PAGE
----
by Vince Cooper
Captain of the England football team and of Manchester City, scorer of a century at Lords, winner of Olympic gold and silver at tennis, winner of the Wimbledon doubles title, captain of the Great Britain Davis Cup team. A maximum break at snooker and a scratch golfer. With a resume like that any other applicants for the title ‘finest all-round sportsman’ really should check out Max Woosnam’s career before applying.
The son of the Archdeacon of Macclesfield, Woosnam was born in Liverpool and spent much of his childhood in Aberhafesp in mid-Wales. He attended Winchester College, appearing for a Public Schools XI at Lords scoring 144 and 33 not out, before going up to Cambridge in 1911, representing the university at football, cricket, lawn tennis, real tennis and golf.
Almost immediately after leaving Cambridge, Woosnam took part in the famous Corinthian tour of Brazil in the summer of 1913 where he scored the first goal in the game against Paulistano of São Paulo and became one of the stars of the team on a tour which revolutionised the international growth of football.
He returned to Brazil the following summer with Corinthian but the Great War broke out as the team was crossing the Atlantic. After a quick walk around Rio, the team set out on the return journey and they had to dodge German U-boats, gunships and torpedoes before making it safely back to England. On his return, Woosnam quickly enlisted with the Montgomeryshire Yeomanry and he fought in the doomed battle of Gallipoli as well as on the Western front earning distinction for his bravery.
After hostilities ceased, Woosnam was based in London for a short time, playing for Chelsea before taking a job in Manchester and almost immediately signing with Manchester City.
In the 1919-20 season Woosnam, a strong, powerful centre-half, initially played just in home matches claiming that work commitments made it impossible for him to travel to away matches. Such was City’s poor form on the road that supporters started blaming his employers who then insisted that he play in away matches too bringing about an upturn in form.
At the end of the season it was back to tennis and a real golden summer. At the 1920 Antwerp Olympic Games he was defeated in the second round of the singles but then won gold in the men’s doubles and silver in the mixed.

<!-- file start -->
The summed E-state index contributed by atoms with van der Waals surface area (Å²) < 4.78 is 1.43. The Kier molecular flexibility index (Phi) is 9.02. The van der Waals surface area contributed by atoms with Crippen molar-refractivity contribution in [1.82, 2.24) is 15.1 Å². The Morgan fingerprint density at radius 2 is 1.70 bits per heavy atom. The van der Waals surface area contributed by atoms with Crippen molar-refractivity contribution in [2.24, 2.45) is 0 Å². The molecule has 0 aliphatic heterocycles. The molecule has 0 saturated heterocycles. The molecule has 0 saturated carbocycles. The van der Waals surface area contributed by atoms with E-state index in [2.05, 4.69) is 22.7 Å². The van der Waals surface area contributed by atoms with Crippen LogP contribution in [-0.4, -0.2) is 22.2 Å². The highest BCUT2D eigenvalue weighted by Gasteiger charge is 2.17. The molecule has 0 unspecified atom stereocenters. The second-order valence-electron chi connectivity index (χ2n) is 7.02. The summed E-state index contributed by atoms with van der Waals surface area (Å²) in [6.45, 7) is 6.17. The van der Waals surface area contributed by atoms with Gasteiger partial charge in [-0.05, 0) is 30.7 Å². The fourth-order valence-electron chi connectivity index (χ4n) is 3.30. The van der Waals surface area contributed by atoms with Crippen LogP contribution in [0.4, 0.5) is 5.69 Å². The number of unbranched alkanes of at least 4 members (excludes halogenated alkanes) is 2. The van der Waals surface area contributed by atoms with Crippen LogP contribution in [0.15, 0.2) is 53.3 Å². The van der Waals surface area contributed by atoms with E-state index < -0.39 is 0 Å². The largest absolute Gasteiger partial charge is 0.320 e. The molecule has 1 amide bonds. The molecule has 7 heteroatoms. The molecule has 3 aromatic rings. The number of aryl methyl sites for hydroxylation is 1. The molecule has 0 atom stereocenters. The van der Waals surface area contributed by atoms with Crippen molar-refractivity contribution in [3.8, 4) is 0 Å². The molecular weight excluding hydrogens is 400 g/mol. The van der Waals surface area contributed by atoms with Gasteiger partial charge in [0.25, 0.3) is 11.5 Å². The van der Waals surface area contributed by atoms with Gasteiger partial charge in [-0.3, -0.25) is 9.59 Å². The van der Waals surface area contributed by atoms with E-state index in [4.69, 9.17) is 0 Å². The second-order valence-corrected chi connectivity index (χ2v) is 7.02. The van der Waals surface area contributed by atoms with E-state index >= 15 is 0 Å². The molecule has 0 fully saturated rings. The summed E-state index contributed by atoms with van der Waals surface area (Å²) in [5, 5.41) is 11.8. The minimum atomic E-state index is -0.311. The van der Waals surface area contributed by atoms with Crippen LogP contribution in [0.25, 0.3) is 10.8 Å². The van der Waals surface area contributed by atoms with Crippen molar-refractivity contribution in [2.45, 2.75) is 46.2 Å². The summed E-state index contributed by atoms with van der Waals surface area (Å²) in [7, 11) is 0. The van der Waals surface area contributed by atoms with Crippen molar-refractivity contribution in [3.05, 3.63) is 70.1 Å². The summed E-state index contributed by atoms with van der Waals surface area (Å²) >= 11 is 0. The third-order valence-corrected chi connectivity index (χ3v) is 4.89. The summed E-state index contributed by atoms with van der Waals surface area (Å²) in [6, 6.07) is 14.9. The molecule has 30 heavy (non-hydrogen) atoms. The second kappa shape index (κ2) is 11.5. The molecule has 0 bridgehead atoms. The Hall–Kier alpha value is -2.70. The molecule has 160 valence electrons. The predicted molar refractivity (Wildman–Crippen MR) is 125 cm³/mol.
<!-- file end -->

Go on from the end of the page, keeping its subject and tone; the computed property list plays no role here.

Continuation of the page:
With doubles partner Neil Turnbull
On his return to Manchester he was made captain of City for the 1920-21 season (a rarity for an amateur) and led them to runners-up spot in the First Division before heading to Wimbledon that summer to collect the men’s doubles title with partner Noel Turnbull.
After the tennis success Woosnam was made captain of Great Britain’s Davis Cup team and they went off to play in America where had a famous encounter with perhaps England’s most famous export at the time.
The Tramp. He lost to the Champ
The team were invited to the Hollywood home of the legendary Charlie Chaplin and, after beating him easily at tennis he offered the actor a rematch at table tennis. To give his opponent a chance Woosnam played with a butter knife but he still thrashed him before throwing him in the swimming pool, a combination of events which sent Chaplin scurrying to his room where he stayed until the Davis Cup party had left.
Then it was back to England and back to football and another fine season at City after which he was picked, and chosen as captain, for England’s 1-0 win over Wales at Anfield in what was surprisingly to be his only international appearance. During this time then- City manager Ernest Mangnall said of Woosnam’s popularity; “I have known time after time when the arrival of Max Woosnam in a town has been regarded as a social function in itself. People have swarmed around the team on arrival and have excitedly asked if he were with them”.
From The Dramatic News 1923
The following season Woosnam suffered a broken leg in a match against Sheffield Wednesday (he reportedly asked stretcher-bearers to stop as he was being carried away so that he could sign autographs). The injury slowed him down considerably and eventually brought his career to an end.
After one more Wimbledon appearance where he reach the semis in the mixed doubles, Woosnam took his leave of top class sport and focused on his business activities. Such was his success here too that he eventually joined the board of ICI.
Woosnam never gave an interview in his life considering it ‘the height of bad manners’ to talk about himself, claimed the idea of turning professional was ‘vulgar’ and perhaps, more than any other individual, epitomised the ‘Corinthian Spirit’ of one who loved football along with all other sports, and played them all with fervour and joy, and for no reward.
That lack of self-publicity sadly leaves us knowing relatively little about the great man himself but there is no doubt that his sporting ability tells its own tale of an amazing man who excelled at every sport he turned his hand to.
Woosnam passed away aged 72, in London in 1965 and the only reminder of perhaps the greatest-ever sportsman is a road close to Maine Road Manchester called Max Woosnam Way.
Surely one day they’ll make a film of his life – and nobody will believe it!
If you want to read more about Max Woosnam, the book ‘All-Round Genius’ by Mick Collins is available from Amazon and all good booksellers. I haven’t read it but I’m sure it’s great!